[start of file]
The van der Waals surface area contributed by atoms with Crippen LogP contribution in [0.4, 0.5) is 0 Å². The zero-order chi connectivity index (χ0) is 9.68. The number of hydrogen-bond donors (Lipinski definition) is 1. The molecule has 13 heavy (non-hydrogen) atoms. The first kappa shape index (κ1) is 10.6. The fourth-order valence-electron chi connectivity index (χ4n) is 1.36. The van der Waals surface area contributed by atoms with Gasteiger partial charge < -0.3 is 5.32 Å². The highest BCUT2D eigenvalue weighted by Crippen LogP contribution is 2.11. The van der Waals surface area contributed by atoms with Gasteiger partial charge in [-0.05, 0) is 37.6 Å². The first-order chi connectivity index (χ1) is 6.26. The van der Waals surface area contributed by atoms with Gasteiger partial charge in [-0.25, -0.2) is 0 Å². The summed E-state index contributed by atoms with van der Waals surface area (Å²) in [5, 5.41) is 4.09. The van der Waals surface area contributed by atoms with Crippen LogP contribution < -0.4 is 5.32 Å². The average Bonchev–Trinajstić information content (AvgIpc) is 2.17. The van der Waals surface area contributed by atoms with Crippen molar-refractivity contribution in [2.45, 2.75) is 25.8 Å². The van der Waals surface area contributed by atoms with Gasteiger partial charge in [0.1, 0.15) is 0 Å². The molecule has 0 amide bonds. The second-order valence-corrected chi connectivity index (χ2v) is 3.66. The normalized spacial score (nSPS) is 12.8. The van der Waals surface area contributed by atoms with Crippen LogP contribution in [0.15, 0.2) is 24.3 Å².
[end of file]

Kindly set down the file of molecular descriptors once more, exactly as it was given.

The van der Waals surface area contributed by atoms with Crippen LogP contribution in [0.4, 0.5) is 0 Å². The zero-order chi connectivity index (χ0) is 9.68. The number of hydrogen-bond donors (Lipinski definition) is 1. The molecule has 13 heavy (non-hydrogen) atoms. The first kappa shape index (κ1) is 10.6. The fourth-order valence-electron chi connectivity index (χ4n) is 1.36. The van der Waals surface area contributed by atoms with Gasteiger partial charge < -0.3 is 5.32 Å². The highest BCUT2D eigenvalue weighted by Crippen LogP contribution is 2.11. The van der Waals surface area contributed by atoms with Gasteiger partial charge in [-0.05, 0) is 37.6 Å². The first-order chi connectivity index (χ1) is 6.26. The van der Waals surface area contributed by atoms with Gasteiger partial charge in [-0.25, -0.2) is 0 Å². The summed E-state index contributed by atoms with van der Waals surface area (Å²) in [5, 5.41) is 4.09. The van der Waals surface area contributed by atoms with Crippen LogP contribution < -0.4 is 5.32 Å². The average Bonchev–Trinajstić information content (AvgIpc) is 2.17. The van der Waals surface area contributed by atoms with Crippen molar-refractivity contribution in [2.45, 2.75) is 25.8 Å². The van der Waals surface area contributed by atoms with Gasteiger partial charge in [0.1, 0.15) is 0 Å². The molecule has 0 amide bonds. The second-order valence-corrected chi connectivity index (χ2v) is 3.66. The normalized spacial score (nSPS) is 12.8. The van der Waals surface area contributed by atoms with Crippen LogP contribution in [0.15, 0.2) is 24.3 Å².